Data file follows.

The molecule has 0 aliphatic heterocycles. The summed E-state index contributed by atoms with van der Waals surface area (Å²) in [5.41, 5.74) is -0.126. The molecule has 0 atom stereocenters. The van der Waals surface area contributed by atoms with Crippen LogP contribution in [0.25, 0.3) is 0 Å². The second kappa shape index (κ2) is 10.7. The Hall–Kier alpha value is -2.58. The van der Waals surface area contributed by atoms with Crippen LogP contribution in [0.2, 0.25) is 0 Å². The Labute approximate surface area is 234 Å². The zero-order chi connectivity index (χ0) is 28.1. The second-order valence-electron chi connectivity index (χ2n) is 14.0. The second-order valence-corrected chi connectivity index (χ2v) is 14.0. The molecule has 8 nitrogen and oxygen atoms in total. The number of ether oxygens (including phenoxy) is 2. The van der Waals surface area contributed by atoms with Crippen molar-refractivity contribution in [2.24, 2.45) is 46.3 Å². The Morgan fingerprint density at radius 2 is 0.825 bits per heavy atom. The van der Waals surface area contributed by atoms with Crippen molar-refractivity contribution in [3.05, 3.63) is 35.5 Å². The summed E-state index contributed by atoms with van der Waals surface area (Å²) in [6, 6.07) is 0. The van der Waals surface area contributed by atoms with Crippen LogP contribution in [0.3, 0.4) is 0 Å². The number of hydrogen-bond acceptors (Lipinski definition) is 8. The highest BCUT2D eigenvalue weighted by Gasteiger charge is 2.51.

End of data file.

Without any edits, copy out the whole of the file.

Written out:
The molecule has 0 aliphatic heterocycles. The summed E-state index contributed by atoms with van der Waals surface area (Å²) in [5.41, 5.74) is -0.126. The molecule has 0 atom stereocenters. The van der Waals surface area contributed by atoms with Crippen LogP contribution in [0.25, 0.3) is 0 Å². The second kappa shape index (κ2) is 10.7. The Hall–Kier alpha value is -2.58. The van der Waals surface area contributed by atoms with Crippen LogP contribution in [0.2, 0.25) is 0 Å². The Labute approximate surface area is 234 Å². The zero-order chi connectivity index (χ0) is 28.1. The second-order valence-electron chi connectivity index (χ2n) is 14.0. The second-order valence-corrected chi connectivity index (χ2v) is 14.0. The molecule has 8 nitrogen and oxygen atoms in total. The number of ether oxygens (including phenoxy) is 2. The van der Waals surface area contributed by atoms with Crippen molar-refractivity contribution in [2.24, 2.45) is 46.3 Å². The Morgan fingerprint density at radius 2 is 0.825 bits per heavy atom. The van der Waals surface area contributed by atoms with Crippen molar-refractivity contribution in [3.05, 3.63) is 35.5 Å². The summed E-state index contributed by atoms with van der Waals surface area (Å²) in [6, 6.07) is 0. The van der Waals surface area contributed by atoms with Crippen LogP contribution in [0.3, 0.4) is 0 Å². The number of hydrogen-bond acceptors (Lipinski definition) is 8. The highest BCUT2D eigenvalue weighted by Gasteiger charge is 2.51.